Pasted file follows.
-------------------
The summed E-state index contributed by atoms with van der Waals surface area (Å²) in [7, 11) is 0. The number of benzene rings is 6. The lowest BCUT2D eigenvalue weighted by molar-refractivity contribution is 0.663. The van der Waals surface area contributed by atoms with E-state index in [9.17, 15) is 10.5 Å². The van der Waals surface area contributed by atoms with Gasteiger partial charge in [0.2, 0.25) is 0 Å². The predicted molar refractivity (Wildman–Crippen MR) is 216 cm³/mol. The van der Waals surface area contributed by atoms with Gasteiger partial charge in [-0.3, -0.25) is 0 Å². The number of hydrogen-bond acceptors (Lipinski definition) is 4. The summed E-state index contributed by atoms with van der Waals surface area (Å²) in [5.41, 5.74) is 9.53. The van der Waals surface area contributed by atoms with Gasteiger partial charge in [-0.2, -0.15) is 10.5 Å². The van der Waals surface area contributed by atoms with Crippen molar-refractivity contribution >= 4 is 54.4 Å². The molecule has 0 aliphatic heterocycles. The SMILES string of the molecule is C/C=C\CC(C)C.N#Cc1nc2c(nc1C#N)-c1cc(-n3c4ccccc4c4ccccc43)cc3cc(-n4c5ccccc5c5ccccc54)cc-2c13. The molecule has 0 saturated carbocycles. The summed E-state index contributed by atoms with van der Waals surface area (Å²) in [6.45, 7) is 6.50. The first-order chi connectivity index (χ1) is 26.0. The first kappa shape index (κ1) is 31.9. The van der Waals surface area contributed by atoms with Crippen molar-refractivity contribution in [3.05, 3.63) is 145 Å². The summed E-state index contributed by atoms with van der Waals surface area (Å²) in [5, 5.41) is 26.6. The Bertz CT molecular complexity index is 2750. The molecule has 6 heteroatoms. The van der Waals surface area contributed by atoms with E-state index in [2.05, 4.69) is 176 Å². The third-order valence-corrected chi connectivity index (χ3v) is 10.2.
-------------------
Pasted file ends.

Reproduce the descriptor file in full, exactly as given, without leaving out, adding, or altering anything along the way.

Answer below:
The summed E-state index contributed by atoms with van der Waals surface area (Å²) in [7, 11) is 0. The number of benzene rings is 6. The lowest BCUT2D eigenvalue weighted by molar-refractivity contribution is 0.663. The van der Waals surface area contributed by atoms with E-state index in [9.17, 15) is 10.5 Å². The van der Waals surface area contributed by atoms with Gasteiger partial charge in [0.2, 0.25) is 0 Å². The predicted molar refractivity (Wildman–Crippen MR) is 216 cm³/mol. The van der Waals surface area contributed by atoms with Gasteiger partial charge in [-0.3, -0.25) is 0 Å². The number of hydrogen-bond acceptors (Lipinski definition) is 4. The summed E-state index contributed by atoms with van der Waals surface area (Å²) in [5.41, 5.74) is 9.53. The van der Waals surface area contributed by atoms with Gasteiger partial charge in [-0.2, -0.15) is 10.5 Å². The van der Waals surface area contributed by atoms with Crippen molar-refractivity contribution >= 4 is 54.4 Å². The molecule has 0 aliphatic heterocycles. The SMILES string of the molecule is C/C=C\CC(C)C.N#Cc1nc2c(nc1C#N)-c1cc(-n3c4ccccc4c4ccccc43)cc3cc(-n4c5ccccc5c5ccccc54)cc-2c13. The molecule has 0 saturated carbocycles. The summed E-state index contributed by atoms with van der Waals surface area (Å²) in [6.45, 7) is 6.50. The first-order chi connectivity index (χ1) is 26.0. The first kappa shape index (κ1) is 31.9. The van der Waals surface area contributed by atoms with Crippen molar-refractivity contribution in [3.05, 3.63) is 145 Å². The summed E-state index contributed by atoms with van der Waals surface area (Å²) in [5, 5.41) is 26.6. The Bertz CT molecular complexity index is 2750. The molecule has 6 heteroatoms. The van der Waals surface area contributed by atoms with E-state index in [2.05, 4.69) is 176 Å². The third-order valence-corrected chi connectivity index (χ3v) is 10.2.